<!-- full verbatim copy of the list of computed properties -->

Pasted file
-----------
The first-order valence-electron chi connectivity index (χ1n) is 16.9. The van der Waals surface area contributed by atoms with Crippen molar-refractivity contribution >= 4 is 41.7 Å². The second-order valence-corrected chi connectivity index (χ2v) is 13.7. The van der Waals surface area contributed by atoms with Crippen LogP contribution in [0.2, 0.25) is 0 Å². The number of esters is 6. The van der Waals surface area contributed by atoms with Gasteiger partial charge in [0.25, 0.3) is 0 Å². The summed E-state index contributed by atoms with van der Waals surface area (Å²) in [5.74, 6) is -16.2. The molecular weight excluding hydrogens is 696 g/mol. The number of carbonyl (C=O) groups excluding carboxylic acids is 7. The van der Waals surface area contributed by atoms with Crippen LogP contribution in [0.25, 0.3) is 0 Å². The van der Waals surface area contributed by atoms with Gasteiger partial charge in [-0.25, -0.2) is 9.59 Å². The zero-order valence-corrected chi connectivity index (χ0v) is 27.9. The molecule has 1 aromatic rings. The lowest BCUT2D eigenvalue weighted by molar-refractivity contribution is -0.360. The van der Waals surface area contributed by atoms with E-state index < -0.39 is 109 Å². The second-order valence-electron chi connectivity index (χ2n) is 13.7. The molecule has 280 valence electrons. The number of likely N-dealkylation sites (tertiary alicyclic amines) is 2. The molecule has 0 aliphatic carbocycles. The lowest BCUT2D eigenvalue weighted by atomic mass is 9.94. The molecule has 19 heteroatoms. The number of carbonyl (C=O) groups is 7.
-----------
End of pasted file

The first-order valence-electron chi connectivity index (χ1n) is 16.9. The van der Waals surface area contributed by atoms with Crippen molar-refractivity contribution >= 4 is 41.7 Å². The second-order valence-corrected chi connectivity index (χ2v) is 13.7. The van der Waals surface area contributed by atoms with Crippen LogP contribution in [0.2, 0.25) is 0 Å². The number of esters is 6. The van der Waals surface area contributed by atoms with Gasteiger partial charge in [0.25, 0.3) is 0 Å². The summed E-state index contributed by atoms with van der Waals surface area (Å²) in [5.74, 6) is -16.2. The molecular weight excluding hydrogens is 696 g/mol. The number of carbonyl (C=O) groups excluding carboxylic acids is 7. The van der Waals surface area contributed by atoms with Crippen LogP contribution in [0.25, 0.3) is 0 Å². The van der Waals surface area contributed by atoms with Gasteiger partial charge in [-0.25, -0.2) is 9.59 Å². The zero-order valence-corrected chi connectivity index (χ0v) is 27.9. The molecule has 1 aromatic rings. The lowest BCUT2D eigenvalue weighted by molar-refractivity contribution is -0.360. The van der Waals surface area contributed by atoms with E-state index < -0.39 is 109 Å². The second-order valence-electron chi connectivity index (χ2n) is 13.7. The molecule has 280 valence electrons. The number of likely N-dealkylation sites (tertiary alicyclic amines) is 2. The molecule has 0 aliphatic carbocycles. The lowest BCUT2D eigenvalue weighted by atomic mass is 9.94. The molecule has 19 heteroatoms. The number of carbonyl (C=O) groups is 7.